The game is played every couple of years between a selected Australian team made up from not necessarily the best AFL players, but the players who have put their hand up for it, and have the approval from their club to play.

They play against a combined team of Gaelic footballers from Ireland. Have you heard of anything more ridiculous?

It’s an OK spectacle, but someone forgot to tell the AFL Commission that it’s not the same game. In fact, it’s nothing like it. Different rules, different shaped ball, different shaped goals, different length field and different scoring system, which is probably why so many people are indifferent about it.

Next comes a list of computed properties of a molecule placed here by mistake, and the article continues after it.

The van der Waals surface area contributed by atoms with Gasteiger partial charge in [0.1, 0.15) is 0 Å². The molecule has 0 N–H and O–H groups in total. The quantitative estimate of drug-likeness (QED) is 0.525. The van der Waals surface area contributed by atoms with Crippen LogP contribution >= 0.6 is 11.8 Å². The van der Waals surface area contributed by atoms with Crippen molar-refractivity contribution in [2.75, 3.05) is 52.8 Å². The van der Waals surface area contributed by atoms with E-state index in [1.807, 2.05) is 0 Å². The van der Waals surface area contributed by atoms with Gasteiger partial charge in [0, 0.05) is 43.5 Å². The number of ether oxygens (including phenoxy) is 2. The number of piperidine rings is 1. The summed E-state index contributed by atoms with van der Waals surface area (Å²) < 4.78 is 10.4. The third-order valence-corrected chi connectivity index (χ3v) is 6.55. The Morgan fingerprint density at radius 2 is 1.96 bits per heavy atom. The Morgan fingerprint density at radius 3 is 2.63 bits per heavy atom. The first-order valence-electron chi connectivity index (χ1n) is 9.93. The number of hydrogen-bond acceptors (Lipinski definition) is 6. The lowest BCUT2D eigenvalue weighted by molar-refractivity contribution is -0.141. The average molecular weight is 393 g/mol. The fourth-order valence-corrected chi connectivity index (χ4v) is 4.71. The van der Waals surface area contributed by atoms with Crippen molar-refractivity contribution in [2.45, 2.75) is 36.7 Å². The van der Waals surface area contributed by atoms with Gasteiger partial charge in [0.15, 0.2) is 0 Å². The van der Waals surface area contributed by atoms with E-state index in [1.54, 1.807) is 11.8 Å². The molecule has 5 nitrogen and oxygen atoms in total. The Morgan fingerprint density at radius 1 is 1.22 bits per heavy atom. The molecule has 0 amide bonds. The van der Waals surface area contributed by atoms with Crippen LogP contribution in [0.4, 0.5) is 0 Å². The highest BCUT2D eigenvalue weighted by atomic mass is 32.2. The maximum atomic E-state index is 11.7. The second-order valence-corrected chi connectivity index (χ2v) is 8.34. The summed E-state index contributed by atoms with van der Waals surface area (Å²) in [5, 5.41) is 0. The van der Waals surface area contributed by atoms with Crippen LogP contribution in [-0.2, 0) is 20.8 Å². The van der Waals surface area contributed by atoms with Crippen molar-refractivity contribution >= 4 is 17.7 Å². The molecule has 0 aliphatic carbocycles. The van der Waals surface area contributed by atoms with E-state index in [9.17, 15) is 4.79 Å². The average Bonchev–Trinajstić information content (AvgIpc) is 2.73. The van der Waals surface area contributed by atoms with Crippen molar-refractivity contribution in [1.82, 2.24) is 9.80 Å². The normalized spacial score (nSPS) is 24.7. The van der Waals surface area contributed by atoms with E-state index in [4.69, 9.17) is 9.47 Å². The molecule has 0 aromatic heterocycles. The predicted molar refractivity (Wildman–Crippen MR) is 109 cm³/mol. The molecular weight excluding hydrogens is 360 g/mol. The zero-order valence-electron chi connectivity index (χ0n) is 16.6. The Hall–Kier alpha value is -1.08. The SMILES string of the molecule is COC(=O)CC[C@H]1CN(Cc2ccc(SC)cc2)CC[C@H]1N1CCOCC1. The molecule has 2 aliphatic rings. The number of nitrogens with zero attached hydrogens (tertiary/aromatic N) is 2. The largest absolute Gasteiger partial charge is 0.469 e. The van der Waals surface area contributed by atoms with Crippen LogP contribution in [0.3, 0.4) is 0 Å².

In its purest form, AFL is a spectacular game played with an oval-shaped leather ball that bounces unpredictably on a big field where powerful and athletic men hurl themselves about as they attempt to kick the ball between two vertical poles at either end of the field.

It’s a unique Australian game that is high scoring and great to watch. We’re also fortunate to have several states in the country where it is the dominant football code.

Imagine if we could see the best players available from each state. There could be a team from Victoria, South Australia, Western Australia, plus a combined Allies team from NSW, Queensland, Tasmania and Northern Territory.

Just like State of Origin rugby league, there could be three games played in total. For example, Victoria versus South Australia, and Western Australia versus The Allies, followed by the grand final that’s played between the two winning teams.